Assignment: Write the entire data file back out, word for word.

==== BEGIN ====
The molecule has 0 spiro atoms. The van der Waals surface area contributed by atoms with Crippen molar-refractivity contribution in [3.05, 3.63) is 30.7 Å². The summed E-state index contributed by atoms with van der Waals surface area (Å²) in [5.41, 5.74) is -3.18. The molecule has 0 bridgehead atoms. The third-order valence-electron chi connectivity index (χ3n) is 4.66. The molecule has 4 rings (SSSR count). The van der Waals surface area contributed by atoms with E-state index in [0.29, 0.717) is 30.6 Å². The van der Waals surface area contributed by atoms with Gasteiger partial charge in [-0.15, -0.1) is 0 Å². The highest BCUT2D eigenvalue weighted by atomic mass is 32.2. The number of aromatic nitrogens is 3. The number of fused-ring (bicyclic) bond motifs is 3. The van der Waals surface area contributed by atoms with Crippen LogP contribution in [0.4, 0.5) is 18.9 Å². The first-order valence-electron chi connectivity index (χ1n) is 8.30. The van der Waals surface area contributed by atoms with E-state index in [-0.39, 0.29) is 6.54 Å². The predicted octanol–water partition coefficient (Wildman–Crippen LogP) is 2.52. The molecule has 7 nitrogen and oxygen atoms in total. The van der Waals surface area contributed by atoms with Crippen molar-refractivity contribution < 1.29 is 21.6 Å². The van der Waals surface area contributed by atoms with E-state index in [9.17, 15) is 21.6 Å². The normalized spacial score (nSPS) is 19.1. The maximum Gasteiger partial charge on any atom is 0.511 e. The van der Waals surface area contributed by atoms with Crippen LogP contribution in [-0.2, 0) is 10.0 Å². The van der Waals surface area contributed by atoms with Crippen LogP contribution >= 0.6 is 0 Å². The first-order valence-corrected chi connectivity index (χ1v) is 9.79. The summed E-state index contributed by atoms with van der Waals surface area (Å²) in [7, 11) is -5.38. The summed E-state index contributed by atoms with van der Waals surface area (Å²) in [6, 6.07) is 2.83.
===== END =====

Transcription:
The molecule has 0 spiro atoms. The van der Waals surface area contributed by atoms with Crippen molar-refractivity contribution in [3.05, 3.63) is 30.7 Å². The summed E-state index contributed by atoms with van der Waals surface area (Å²) in [5.41, 5.74) is -3.18. The molecule has 0 bridgehead atoms. The third-order valence-electron chi connectivity index (χ3n) is 4.66. The molecule has 4 rings (SSSR count). The van der Waals surface area contributed by atoms with E-state index in [0.29, 0.717) is 30.6 Å². The van der Waals surface area contributed by atoms with Gasteiger partial charge in [-0.15, -0.1) is 0 Å². The highest BCUT2D eigenvalue weighted by atomic mass is 32.2. The number of aromatic nitrogens is 3. The number of fused-ring (bicyclic) bond motifs is 3. The van der Waals surface area contributed by atoms with Crippen LogP contribution in [0.4, 0.5) is 18.9 Å². The first-order valence-electron chi connectivity index (χ1n) is 8.30. The van der Waals surface area contributed by atoms with E-state index in [-0.39, 0.29) is 6.54 Å². The predicted octanol–water partition coefficient (Wildman–Crippen LogP) is 2.52. The molecule has 7 nitrogen and oxygen atoms in total. The van der Waals surface area contributed by atoms with Crippen molar-refractivity contribution < 1.29 is 21.6 Å². The van der Waals surface area contributed by atoms with E-state index in [9.17, 15) is 21.6 Å². The normalized spacial score (nSPS) is 19.1. The maximum Gasteiger partial charge on any atom is 0.511 e. The van der Waals surface area contributed by atoms with Crippen LogP contribution in [-0.2, 0) is 10.0 Å². The van der Waals surface area contributed by atoms with Crippen LogP contribution >= 0.6 is 0 Å². The first-order valence-corrected chi connectivity index (χ1v) is 9.79. The summed E-state index contributed by atoms with van der Waals surface area (Å²) in [7, 11) is -5.38. The summed E-state index contributed by atoms with van der Waals surface area (Å²) in [6, 6.07) is 2.83.